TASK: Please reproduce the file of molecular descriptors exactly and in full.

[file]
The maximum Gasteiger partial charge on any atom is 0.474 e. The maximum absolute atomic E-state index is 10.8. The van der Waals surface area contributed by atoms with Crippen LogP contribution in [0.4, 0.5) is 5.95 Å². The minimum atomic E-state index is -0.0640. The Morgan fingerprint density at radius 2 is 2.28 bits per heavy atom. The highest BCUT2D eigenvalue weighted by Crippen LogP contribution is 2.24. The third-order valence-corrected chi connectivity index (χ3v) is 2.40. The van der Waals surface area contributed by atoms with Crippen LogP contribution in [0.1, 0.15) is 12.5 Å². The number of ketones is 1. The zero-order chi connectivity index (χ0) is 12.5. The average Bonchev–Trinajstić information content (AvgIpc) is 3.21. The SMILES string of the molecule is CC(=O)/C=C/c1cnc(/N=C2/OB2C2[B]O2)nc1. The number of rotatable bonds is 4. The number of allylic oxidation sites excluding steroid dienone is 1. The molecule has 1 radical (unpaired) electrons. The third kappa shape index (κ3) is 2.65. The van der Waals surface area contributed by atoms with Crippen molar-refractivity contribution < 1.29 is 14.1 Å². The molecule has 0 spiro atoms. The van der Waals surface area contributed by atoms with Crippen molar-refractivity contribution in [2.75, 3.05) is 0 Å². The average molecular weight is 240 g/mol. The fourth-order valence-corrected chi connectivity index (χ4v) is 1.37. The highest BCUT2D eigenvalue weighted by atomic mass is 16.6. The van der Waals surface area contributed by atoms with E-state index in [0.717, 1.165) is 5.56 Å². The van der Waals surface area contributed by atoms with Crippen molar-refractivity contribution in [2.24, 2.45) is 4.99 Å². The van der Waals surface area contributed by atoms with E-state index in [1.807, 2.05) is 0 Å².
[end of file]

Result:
The maximum Gasteiger partial charge on any atom is 0.474 e. The maximum absolute atomic E-state index is 10.8. The van der Waals surface area contributed by atoms with Crippen LogP contribution in [0.4, 0.5) is 5.95 Å². The minimum atomic E-state index is -0.0640. The Morgan fingerprint density at radius 2 is 2.28 bits per heavy atom. The highest BCUT2D eigenvalue weighted by Crippen LogP contribution is 2.24. The third-order valence-corrected chi connectivity index (χ3v) is 2.40. The van der Waals surface area contributed by atoms with Crippen LogP contribution in [0.1, 0.15) is 12.5 Å². The number of ketones is 1. The zero-order chi connectivity index (χ0) is 12.5. The average Bonchev–Trinajstić information content (AvgIpc) is 3.21. The SMILES string of the molecule is CC(=O)/C=C/c1cnc(/N=C2/OB2C2[B]O2)nc1. The number of rotatable bonds is 4. The number of allylic oxidation sites excluding steroid dienone is 1. The molecule has 1 radical (unpaired) electrons. The third kappa shape index (κ3) is 2.65. The van der Waals surface area contributed by atoms with Crippen molar-refractivity contribution < 1.29 is 14.1 Å². The molecule has 0 spiro atoms. The van der Waals surface area contributed by atoms with Crippen molar-refractivity contribution in [2.75, 3.05) is 0 Å². The average molecular weight is 240 g/mol. The fourth-order valence-corrected chi connectivity index (χ4v) is 1.37. The highest BCUT2D eigenvalue weighted by atomic mass is 16.6. The van der Waals surface area contributed by atoms with E-state index in [0.717, 1.165) is 5.56 Å². The van der Waals surface area contributed by atoms with Crippen molar-refractivity contribution in [2.24, 2.45) is 4.99 Å². The van der Waals surface area contributed by atoms with E-state index in [1.807, 2.05) is 0 Å².